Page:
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Lawyer files PIL in Madras HC seeking pre-censorship of social media, OTT platforms

Credit: Aditi Agrawal

Advocate K Suthan on Monday filed a PIL in the Madras High Court asking for a pre-censorship authority for social media and OTT platforms. The Times of India first reported on the petition. Six other high courts have heard cases asking for censorship of streaming services, and those courts have largely either dismissed the cases or deferred hearing on them as a similar case is pending before the Supreme Court.

Suthan’s case stands out for its inclusion of user-generated content in the demanded scope for censorship. The petition prays for a censorship body like the Central Board of Film Certification for online content, whether user-generated or curated. The PIL has been filed to the central and Tamil Nadu governments, Facebook, Instagram, YouTube, Netflix, Zee5, Disney+ Hotstar, BigFlix, Voot, Sony LIV, MX Player, and individual media companies like BehindWoods, IndiaGlitz, Galatta, Cine Ulagam, and Tamil Little Talks.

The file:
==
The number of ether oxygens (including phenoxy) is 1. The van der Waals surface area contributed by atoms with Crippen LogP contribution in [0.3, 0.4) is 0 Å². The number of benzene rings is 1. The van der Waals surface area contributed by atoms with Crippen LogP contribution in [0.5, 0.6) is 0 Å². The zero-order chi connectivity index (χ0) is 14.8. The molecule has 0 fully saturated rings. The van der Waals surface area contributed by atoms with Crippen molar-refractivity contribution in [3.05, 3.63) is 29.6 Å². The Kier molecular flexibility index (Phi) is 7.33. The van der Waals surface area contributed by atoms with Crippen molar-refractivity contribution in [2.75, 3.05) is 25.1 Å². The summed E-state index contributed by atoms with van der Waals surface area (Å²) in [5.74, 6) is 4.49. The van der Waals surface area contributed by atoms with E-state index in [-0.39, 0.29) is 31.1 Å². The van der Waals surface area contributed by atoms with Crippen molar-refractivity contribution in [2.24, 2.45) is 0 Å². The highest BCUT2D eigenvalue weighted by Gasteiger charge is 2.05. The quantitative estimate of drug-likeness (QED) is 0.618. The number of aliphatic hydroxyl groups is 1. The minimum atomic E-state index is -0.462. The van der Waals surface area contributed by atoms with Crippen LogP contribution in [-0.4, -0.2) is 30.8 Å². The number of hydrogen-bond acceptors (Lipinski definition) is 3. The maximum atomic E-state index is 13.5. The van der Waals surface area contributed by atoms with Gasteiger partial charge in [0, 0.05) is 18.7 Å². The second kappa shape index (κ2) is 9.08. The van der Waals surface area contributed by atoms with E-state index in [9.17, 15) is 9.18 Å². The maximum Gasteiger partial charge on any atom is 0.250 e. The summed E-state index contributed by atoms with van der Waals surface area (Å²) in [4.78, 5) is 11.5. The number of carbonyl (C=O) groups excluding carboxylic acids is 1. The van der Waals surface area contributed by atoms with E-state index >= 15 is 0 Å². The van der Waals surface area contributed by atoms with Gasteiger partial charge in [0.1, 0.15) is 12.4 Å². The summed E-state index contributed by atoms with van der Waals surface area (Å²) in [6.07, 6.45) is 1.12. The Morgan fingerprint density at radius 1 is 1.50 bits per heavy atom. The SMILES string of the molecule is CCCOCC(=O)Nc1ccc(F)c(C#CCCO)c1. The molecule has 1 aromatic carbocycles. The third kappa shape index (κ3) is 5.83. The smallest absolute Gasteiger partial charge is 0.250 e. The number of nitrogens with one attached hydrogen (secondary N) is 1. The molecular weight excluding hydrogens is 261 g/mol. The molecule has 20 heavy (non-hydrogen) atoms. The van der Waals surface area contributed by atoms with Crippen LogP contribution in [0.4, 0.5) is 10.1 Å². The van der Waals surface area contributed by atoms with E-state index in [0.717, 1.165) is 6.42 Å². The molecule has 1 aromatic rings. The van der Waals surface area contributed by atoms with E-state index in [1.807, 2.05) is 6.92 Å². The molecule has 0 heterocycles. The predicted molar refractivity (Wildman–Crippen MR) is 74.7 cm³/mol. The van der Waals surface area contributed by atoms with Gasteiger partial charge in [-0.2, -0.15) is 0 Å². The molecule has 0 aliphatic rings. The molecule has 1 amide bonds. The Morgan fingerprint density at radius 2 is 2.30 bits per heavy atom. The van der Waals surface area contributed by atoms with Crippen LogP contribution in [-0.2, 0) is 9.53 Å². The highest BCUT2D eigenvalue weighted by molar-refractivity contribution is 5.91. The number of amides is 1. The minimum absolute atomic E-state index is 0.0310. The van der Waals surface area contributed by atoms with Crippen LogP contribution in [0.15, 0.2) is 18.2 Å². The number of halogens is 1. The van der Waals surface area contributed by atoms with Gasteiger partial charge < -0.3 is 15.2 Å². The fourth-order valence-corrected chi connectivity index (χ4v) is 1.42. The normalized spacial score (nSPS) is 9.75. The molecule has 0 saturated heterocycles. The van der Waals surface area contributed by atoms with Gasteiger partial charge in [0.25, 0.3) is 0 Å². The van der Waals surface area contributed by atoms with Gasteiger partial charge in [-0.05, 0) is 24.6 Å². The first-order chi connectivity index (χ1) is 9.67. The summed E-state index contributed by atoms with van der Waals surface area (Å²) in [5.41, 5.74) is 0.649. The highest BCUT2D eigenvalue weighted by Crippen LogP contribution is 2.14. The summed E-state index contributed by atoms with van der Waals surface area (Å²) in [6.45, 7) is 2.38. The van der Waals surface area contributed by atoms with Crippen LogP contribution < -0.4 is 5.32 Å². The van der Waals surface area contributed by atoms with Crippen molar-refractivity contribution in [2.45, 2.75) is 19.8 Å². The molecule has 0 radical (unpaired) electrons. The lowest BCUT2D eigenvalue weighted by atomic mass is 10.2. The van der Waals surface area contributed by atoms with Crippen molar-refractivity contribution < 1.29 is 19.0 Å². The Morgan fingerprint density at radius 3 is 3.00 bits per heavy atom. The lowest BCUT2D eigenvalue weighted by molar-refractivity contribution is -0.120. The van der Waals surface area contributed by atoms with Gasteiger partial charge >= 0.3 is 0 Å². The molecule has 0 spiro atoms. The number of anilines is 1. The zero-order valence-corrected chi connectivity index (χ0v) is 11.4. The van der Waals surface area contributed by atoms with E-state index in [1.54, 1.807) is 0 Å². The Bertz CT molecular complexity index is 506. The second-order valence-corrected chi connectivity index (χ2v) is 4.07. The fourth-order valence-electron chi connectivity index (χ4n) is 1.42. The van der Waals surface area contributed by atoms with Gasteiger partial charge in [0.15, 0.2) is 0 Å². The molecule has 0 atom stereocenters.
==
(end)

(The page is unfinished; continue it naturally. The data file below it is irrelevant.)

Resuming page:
Petitioner’s arguments

  • No new YouTube channels or videos: In an extraordinary demand, the petition asks for YouTube to not allow any new video uploads or channels to be created until a law is passed to censor social media content. “It is humbly prayed that this Hon’ble Court may be pleased to grant an order of Interim Injunction, restraining the 6th respondent from in manner permitting its subscribers to create a new YouTube Channel or use the existing YouTube Channel pending disposal of the above writ petition and thus render justice,” the petition says. The petition also asked for all the other streaming services it named to not put out any new videos until a law is passed.